Women in Medicine conference sheds light on overcoming barriers to achieve gender equity

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Enthusiastic attendees gathered in the Feinberg Conference Center at Northwestern Memorial Hospital for the fourth annual Women in Medicine conference on Friday, April 22, which was held in-person for the first time in three years.

The theme of this year’s all-day conference, which was also live-streamed, was “Celebrating Our Voices,” and featured presentations and discussion panels that shed light on the gender disparities that exist within medicine and offered opportunities for attendees to network and share experiences and tools to overcome these barriers.

I do want to acknowledge that it’s been a very tough two years for many of us in healthcare, especially women in healthcare, for a variety of reasons. This has caused a huge emotional toll on our communities and ourselves. I look around the room and see many people that are part of my community, so thank you for being here and for being a part of this community today.”

Cybele Ghossein, MD, vice chair for Academic and Faculty Affairs in the Department of Medicine and co-organizer of the conference

Sarah Friedewald, MD, chief of Breast Imaging in the Department of Radiology, and Angira Patel, MD, MPH, ’10, ’11 GME, associate professor of Pediatrics in the Division of Cardiology and of Medical Education, were also co-organizers.

Kathleen Hagerty, MBA, provost of Northwestern University, delivered opening remarks on the topic of her own professional journey as a woman in business and higher education, the importance of mentorship for women and what society must do to help more women fill leadership roles.

“These kinds of cultural shifts require commitment and true investment in equity. Gender equity in medicine, or in any field for that matter, is not a woman’s issue; it’s a societal issue. To create women leaders, you need the buy in from everyone who wants to understand the barriers that women face,” Hagerty said.

Presentations and Q&A discussions centered on overcoming barriers to leadership, recognizing and mitigating gender bias in medicine, and promoting one’s voice and scientific research in the media.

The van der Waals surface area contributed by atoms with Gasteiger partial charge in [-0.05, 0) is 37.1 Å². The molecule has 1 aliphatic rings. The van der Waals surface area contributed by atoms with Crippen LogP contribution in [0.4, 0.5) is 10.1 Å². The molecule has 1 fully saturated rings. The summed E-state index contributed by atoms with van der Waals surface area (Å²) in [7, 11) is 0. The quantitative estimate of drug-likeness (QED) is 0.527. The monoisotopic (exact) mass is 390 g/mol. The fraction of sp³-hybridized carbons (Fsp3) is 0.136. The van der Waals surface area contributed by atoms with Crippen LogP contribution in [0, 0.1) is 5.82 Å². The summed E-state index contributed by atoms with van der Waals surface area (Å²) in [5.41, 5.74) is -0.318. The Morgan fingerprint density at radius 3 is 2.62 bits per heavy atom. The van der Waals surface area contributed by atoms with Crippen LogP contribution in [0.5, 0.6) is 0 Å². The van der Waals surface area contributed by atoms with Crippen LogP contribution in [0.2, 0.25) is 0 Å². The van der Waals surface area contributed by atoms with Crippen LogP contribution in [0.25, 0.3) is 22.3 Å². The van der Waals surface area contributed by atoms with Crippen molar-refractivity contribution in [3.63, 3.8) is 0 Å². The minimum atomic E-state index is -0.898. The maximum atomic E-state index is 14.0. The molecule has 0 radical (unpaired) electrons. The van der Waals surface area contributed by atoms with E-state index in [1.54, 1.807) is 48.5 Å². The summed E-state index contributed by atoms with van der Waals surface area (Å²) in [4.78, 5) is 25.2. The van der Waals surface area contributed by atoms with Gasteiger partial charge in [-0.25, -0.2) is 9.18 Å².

Ruchi Gupta, MD, MPH, professor of Pediatrics, of Medicine and of Preventive Medicine, and director of the Center for Food Allergy and Asthma, spoke about how scientific research can be used a tool for advocacy and creating policy change and how conducting scientific research is an attainable and fulfilling career path.

“Figuring out what brings you joy, what your skillsets are, and where can you have the most impact and where can you make the biggest change happen, let them percolate in your mind and you’ll find your direction,” Gupta said.

A panel discussion was moderated by Friedewald, in which panelists talked about recruiting, developing and retaining strong and engaged faculty. Panelists included Howard Chrisman, MD, MBA, professor of Radiology in the Division of Vascular Interventional Radiology and of Surgery; Peggy Kirk, RN, president and chief executive officer of the Shirley Ryan AbilityLab; and Thomas Shanley, MD, president and chief executive officer of Ann and Robert H. Lurie Children’s Hospital.

In one presentation, Sandi Lam, ’98 MD, PhD, vice chair for Pediatric Neurological Surgery in the Department of Neurological Surgery, discussed the barriers and biases she faced as a woman in neurosurgery, the lessons she learned and why it’s important that healthcare professionals and institutions work to achieve gender equity in leadership.

“It’s not just because it’s the right thing to do, it’s because it’s the right thing to do for our patients and it’s the right thing to do for society,” Lam said.

Another panel discussion was about navigating and leading in medicine, and was moderated by Manjot Gill, MD, professor of Ophthalmology and Medical Education.

Panelists included Lam, Amy Krambeck, MD, professor of Urology; Erin Rowell, MD, associate professor of Surgery in the Division of Pediatric General Surgery; and Linda Suleiman, MD, assistant professor of Orthopaedic Surgery and Medical Education, assistant dean of Medical Education, and director of Diversity and Inclusion at the McGaw Medical Center of Northwestern University.

Marianne Green, MD, the Raymond H. Curry, MD, Professor of Medical Education and vice dean for Education, delivered closing remarks to this year’s attendees. Green discussed the importance of meaning and growth for women in medicine and how community is essential to achieve both.

“This conference highlights the power of women supporting each other, and I challenge us to take the lessons we’ve learned from this conference and the community that is here and all around us and insist on systems that ensure equal opportunity for all women. We must promote not only mentorship, but more importantly sponsorship for each other. We must build a culture that recognizes not one definition of success, but many, and provides the path that allows for individual priorities and growth to be supported,” Green said.

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